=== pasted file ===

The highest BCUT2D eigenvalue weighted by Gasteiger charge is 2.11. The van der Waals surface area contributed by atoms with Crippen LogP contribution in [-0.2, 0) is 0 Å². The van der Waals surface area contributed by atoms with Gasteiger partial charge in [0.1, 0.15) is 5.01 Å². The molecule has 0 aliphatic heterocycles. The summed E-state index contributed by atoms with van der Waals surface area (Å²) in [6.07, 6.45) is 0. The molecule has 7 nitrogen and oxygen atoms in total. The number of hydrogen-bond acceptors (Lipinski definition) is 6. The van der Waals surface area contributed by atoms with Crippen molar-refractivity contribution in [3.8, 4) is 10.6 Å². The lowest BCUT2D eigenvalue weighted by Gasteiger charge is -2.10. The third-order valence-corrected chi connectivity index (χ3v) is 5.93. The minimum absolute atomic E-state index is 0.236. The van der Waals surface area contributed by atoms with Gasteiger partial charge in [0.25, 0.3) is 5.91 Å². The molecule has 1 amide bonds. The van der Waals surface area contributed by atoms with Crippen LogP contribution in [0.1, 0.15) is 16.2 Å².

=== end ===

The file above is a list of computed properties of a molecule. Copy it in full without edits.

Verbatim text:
The highest BCUT2D eigenvalue weighted by Gasteiger charge is 2.11. The van der Waals surface area contributed by atoms with Crippen LogP contribution in [-0.2, 0) is 0 Å². The van der Waals surface area contributed by atoms with Gasteiger partial charge in [0.1, 0.15) is 5.01 Å². The molecule has 0 aliphatic heterocycles. The summed E-state index contributed by atoms with van der Waals surface area (Å²) in [6.07, 6.45) is 0. The molecule has 7 nitrogen and oxygen atoms in total. The number of hydrogen-bond acceptors (Lipinski definition) is 6. The van der Waals surface area contributed by atoms with Crippen molar-refractivity contribution in [3.8, 4) is 10.6 Å². The lowest BCUT2D eigenvalue weighted by Gasteiger charge is -2.10. The third-order valence-corrected chi connectivity index (χ3v) is 5.93. The minimum absolute atomic E-state index is 0.236. The van der Waals surface area contributed by atoms with Gasteiger partial charge in [0.25, 0.3) is 5.91 Å². The molecule has 1 amide bonds. The van der Waals surface area contributed by atoms with Crippen LogP contribution in [0.1, 0.15) is 16.2 Å².